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Showing posts with label Out Against Abuse. Show all posts
Showing posts with label Out Against Abuse. Show all posts

Thursday, February 14, 2008

Out Against Abuse blogsite

Also cross-posted in Bangladesh from Our View

As readers of this blog know, I have been very interested in issues of violence against women, in particular, domestic violence in Bangladesh and where ever Bangladeshi women migrate as students, wives, and family members as well as in the USA. I have encouraged readers to learn more and reach out to one another and give support to organizations within their own communities. I'm very excited by a new website, Out Against Abuse, started in January 2008 to educate and organize the South Asian community in USA against gender abuse-domestic violence through information, interviews with activists, and comments-participation by readers. Please go to this blogsite, bookmark it, and read through the posts to date. The most recent post is a very informative interview with Dr. Nusrat Ameen, law professor, activist, and author of Wife Abuse in Bangladesh: An Unrecognized Offence, UPL, 2005.

The co-founders, Sabrin Chowdhury, executive director and Raj Gupta, technology director, provide their mission statement. They looking for more interviews with activists, commentary on gender abuse, information about events and resources. You can contact Out Against Abuse: info@outagainstabuse.org.

In the following section, Sabrin Chowdhury writes about the purpose of Out Against Abuse:

Educating Our Community: Taking the First Step Against Gender Abuse

“Two out of five South Asian women have experienced partner violence, a rate disproportionately higher than that of other minority groups,” – www.dayahouston.org.

Domestic violence is defined as “a pattern of abusive behavior which keeps one partner in a position of power over the other partner through the use of fear, intimidation, and control*,” and is an ongoing problem that continues to plague women from all around the world. South Asian women tend to suffer from problems of gender abuse at a much more severe rate than other races; however, the topic of domestic violence is one that is rarely discussed in the South Asian community.

The problem stems from the fact that many of us do not realize how vast the effects of abuse can be and how instances of domestic violence have a grave impact on many other problems in our community. Unfortunately domestic violence is not an issue of the past and is not limited to just rural and economically disadvantaged women in South Asian countries. More and more we hear about incidents of violence committed against highly educated and independent women. In many instances these women feel forced to stay in abusive relationships due to the societal stigma that comes from failed marriages or relationships and the lack of awareness of how to deal with domestic violence in general. Many people also wrongly believe abuse to only refer to physical violence. However, domestic abuse includes physical, sexual, economic and emotional abuse, creating an atmosphere of fear and despair for the victim.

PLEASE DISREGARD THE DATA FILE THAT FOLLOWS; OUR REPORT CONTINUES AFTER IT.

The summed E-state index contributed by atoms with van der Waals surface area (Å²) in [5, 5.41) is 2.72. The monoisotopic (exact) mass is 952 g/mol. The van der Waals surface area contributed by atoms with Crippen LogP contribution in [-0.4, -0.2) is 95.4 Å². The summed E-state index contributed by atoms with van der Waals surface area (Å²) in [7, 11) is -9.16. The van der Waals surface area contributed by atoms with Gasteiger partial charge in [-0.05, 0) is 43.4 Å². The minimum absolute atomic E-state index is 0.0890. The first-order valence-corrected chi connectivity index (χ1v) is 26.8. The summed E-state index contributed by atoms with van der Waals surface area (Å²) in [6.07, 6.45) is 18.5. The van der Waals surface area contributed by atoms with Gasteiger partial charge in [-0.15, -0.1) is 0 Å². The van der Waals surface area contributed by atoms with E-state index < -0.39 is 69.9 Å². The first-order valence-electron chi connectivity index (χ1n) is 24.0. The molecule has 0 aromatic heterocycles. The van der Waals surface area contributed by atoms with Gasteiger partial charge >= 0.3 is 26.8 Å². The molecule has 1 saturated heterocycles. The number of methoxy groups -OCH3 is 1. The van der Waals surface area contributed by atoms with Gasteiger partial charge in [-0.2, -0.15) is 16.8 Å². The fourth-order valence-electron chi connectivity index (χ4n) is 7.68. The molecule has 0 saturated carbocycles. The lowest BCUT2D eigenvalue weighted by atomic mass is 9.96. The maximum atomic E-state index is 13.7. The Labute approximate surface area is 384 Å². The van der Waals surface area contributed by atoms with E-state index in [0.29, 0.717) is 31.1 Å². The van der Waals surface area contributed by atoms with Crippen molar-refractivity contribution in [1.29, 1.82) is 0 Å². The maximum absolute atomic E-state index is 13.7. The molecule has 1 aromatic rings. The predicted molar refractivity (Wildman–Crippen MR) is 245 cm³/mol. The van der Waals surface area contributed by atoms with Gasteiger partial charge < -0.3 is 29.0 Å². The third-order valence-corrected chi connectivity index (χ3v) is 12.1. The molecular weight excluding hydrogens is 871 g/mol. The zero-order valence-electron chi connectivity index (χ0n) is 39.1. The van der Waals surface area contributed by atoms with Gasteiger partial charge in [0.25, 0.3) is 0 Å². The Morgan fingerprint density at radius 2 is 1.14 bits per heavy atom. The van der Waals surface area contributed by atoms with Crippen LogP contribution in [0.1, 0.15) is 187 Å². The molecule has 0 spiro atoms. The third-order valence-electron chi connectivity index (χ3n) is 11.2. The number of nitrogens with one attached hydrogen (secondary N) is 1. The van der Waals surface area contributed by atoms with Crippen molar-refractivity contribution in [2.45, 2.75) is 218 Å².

I believe that the first step in putting an end to gender abuse is educating ourselves and our community. Out Against Abuse is a blog based website devoted to discussing the issues surrounding domestic violence and gender based abuse in the South Asian community. The blog will be updated with articles discussing key women’s issues and also with interviews conducted with various activists working to combat domestic abuse. This forum was created to increase awareness and discussion in the South Asian community about gender based abuse. The more we become conscious and educated about the issue, the harder we can work at ending violence against women. But for that we need your thoughts, comments, and collaboration to spread the word in our community.

With that, I leave you with the question: What actions can we exactly take to educate our community and put a stop to violence against women? Whether the impact is great or small, how can we all do our part to end violence?

* http://www.apiahf.org/apidvinstitute/ResearchAndPolicy/factsheet.htm

Wednesday, November 28, 2007

Day 4/Media, Sexism, VAW & Blog Coverage Justice For Nadine

On this day, we look the media & sexism in its mixed coverage of rape, dowry, and domestic violence. Media coverage can be complicated in countries such as Bangladesh with little reliable data on VAW and where legal and advocacy organizations must rely on news stories to count incidents and severity. In Bangladesh, most data on sexual assault and domestic violence come from newspaper story compiled by NGOs and human rights organizations such as Odikhar, Mahila Parishad, and Bangladesh National Women Lawyers Association. These counts depend on the willingness of media reporters to write the stories and of the survivors to talk with reporters and/or people outside of the family. Some reporters can provide reliable reports and understanding of the power-gender dynamics, while others write stories with a sensational nature, victim-blame or as entertainment. Often coverage of any one case ends after the initial article and readers have no sense of the legal resolutions of cases as happened in the case of tortured-murder Rahela, a garment worker in 2004 among others.